A boon for cancer, osteoarthritis
Jul 12, 2005 |
By Sahana Charan
BANGALORE: This therapy could turn out to be a breakthrough in
tissue engineering and a boon for cancer and osteoarthritis
The Institute of Aerospace Medicine (IAM) of the Indian Air Force
and the Bangalore-based Centre for Advanced Research and Development
(CARD) have taken up a project to study the efficacy of high-power
electromagnetic beams in the treatment of end-stage cancer.
Of the 50 terminally ill cancer patients with whom the project
was initiated in July 2004, 35 have survived so far. Of these, 20
patients have gone back to work. All these patients were given only
a few weeks to live and had been sent home as their condition was
The patients had also suffered side-effects of chemotherapy and
radiotherapy such as pain, loss of hair and appetite. Unlike these
treatments, the new method is non-invasive and painless.
"The results have been very encouraging," said Wing Commander
V.G. Vasistha, Head of the Department of Radiology at IAM and
Principal Investigator of the project. Rajah Vijay Kumar of CARD is
CARD has developed a device "cytotron," with technical support
from the IAM, which can deliver high-intensity quantum magnetic
resonance beams (as is done in an MRI machine) from 288 specialised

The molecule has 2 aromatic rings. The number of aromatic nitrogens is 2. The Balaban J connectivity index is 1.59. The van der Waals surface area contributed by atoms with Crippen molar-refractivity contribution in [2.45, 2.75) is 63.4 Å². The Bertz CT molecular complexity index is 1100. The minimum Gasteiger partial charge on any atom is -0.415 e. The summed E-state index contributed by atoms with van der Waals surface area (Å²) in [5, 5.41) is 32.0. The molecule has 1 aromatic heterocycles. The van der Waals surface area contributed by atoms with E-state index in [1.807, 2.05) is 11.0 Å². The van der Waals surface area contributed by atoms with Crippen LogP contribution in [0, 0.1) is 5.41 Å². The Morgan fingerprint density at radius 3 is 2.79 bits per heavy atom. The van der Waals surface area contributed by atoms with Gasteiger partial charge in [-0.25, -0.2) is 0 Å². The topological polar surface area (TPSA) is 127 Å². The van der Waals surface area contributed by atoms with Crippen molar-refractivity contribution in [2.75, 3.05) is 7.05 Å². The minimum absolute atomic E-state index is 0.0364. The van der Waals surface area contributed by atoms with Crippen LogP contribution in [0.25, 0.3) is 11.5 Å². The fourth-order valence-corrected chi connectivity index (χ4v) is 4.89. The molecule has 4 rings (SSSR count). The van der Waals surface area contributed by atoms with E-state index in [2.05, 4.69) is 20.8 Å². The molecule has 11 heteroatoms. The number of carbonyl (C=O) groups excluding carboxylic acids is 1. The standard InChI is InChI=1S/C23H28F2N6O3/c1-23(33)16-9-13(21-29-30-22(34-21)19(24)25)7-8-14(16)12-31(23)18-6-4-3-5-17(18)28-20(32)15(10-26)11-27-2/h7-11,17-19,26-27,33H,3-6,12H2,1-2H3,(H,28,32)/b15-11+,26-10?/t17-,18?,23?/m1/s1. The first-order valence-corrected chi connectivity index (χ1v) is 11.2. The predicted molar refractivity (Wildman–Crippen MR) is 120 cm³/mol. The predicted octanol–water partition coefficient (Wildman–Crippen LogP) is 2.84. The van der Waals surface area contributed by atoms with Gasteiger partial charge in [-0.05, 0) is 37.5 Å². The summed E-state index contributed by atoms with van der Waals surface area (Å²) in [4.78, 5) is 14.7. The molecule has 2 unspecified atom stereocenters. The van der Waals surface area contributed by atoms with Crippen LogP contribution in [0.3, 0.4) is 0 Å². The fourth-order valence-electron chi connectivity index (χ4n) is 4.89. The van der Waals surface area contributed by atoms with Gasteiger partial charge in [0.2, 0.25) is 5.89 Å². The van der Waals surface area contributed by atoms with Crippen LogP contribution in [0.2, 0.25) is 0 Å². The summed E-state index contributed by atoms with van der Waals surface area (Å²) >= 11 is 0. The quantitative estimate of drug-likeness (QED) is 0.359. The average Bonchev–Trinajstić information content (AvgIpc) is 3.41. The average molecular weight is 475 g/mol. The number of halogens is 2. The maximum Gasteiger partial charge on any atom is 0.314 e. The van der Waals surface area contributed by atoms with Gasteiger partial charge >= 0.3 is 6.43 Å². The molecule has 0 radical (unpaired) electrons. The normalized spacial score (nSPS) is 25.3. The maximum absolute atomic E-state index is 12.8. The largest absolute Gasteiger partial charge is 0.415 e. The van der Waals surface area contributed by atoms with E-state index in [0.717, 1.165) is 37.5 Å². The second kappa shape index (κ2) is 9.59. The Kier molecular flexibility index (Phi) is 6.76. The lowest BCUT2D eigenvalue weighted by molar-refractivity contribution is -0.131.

guns that are focussed on a particular tissue.
Through a new method called "Rotational Field Nuclear Quantum
Magnetic Resonance (RFQMR)," the beams are used to alter cell
division so that the cells either multiply or cell growth can be
According to Wg. Cdr. Vasistha, in the case of cancer, the beams
are controlled electronically to arrest the rapid multiplication of
cells and destroy the tumour, by adjusting it to a specific
In patients with osteoarthritis, the beams are targeted at the
affected part (the knee) for a particular number of exposures that
produces a signal to regenerate cartilage.
"We are conducting phase 1 of the clinical trials wherein only
cancer patients who were terminally ill were chosen. They had
exhausted all other treatment modalities such as surgery,
radiotherapy and chemotherapy, and RFQMR was the last resort for
them. Another criterion was that the tumour had to be localised for
the beams to target the particular tissue, to destroy it. We have
used the therapy for treating various cancers, including lung,
brain, liver, stomach, ovary, pancreas, oesophageal cancer," Wg.
Cdr. Vasistha said.
One of the patients, who is an ENT specialist, came to the IAM
with a brain tumour in October last year.
He had earlier been operated upon and part of the tumour was
removed. Even during radiotherapy, the tumour continued to grow and
the patient suffered from paralysis. After being exposed to RFQMR
beams, the tumour was arrested and he has resumed his practice, Wg.
Cdr. Vasistha said.
The patients are exposed to the beams for one hour every day for
28 days. Almost all the patients had relief from pain in a few days.
Earlier, the IAM had initiated a project to treat 120
patients suffering from osteoarthritis. After being treated with
RFQMR, all the patients experienced pain relief in just five
exposures and could walk for some distance. The findings of this
project has been documented and published in a scientific journal,
Wg. Cdr. Vasistha said.